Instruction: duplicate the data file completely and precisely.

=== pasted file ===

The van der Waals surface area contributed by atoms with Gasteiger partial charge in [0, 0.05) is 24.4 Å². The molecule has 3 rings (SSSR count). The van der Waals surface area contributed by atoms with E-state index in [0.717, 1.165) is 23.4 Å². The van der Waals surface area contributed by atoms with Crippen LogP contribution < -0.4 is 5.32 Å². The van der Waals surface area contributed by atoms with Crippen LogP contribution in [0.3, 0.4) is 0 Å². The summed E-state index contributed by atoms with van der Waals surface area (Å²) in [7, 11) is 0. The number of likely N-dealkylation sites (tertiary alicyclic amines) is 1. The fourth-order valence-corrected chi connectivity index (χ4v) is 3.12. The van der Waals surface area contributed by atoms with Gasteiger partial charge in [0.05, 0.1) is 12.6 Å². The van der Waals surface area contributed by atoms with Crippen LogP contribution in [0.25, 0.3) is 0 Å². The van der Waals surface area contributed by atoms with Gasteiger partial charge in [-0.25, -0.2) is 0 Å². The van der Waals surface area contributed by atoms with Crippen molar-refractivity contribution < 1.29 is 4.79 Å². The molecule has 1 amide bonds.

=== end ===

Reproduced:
The van der Waals surface area contributed by atoms with Gasteiger partial charge in [0, 0.05) is 24.4 Å². The molecule has 3 rings (SSSR count). The van der Waals surface area contributed by atoms with E-state index in [0.717, 1.165) is 23.4 Å². The van der Waals surface area contributed by atoms with Crippen LogP contribution < -0.4 is 5.32 Å². The van der Waals surface area contributed by atoms with Crippen LogP contribution in [0.3, 0.4) is 0 Å². The summed E-state index contributed by atoms with van der Waals surface area (Å²) in [7, 11) is 0. The number of likely N-dealkylation sites (tertiary alicyclic amines) is 1. The fourth-order valence-corrected chi connectivity index (χ4v) is 3.12. The van der Waals surface area contributed by atoms with Gasteiger partial charge in [0.05, 0.1) is 12.6 Å². The van der Waals surface area contributed by atoms with Crippen LogP contribution in [0.25, 0.3) is 0 Å². The van der Waals surface area contributed by atoms with Gasteiger partial charge in [-0.25, -0.2) is 0 Å². The van der Waals surface area contributed by atoms with Crippen molar-refractivity contribution < 1.29 is 4.79 Å². The molecule has 1 amide bonds.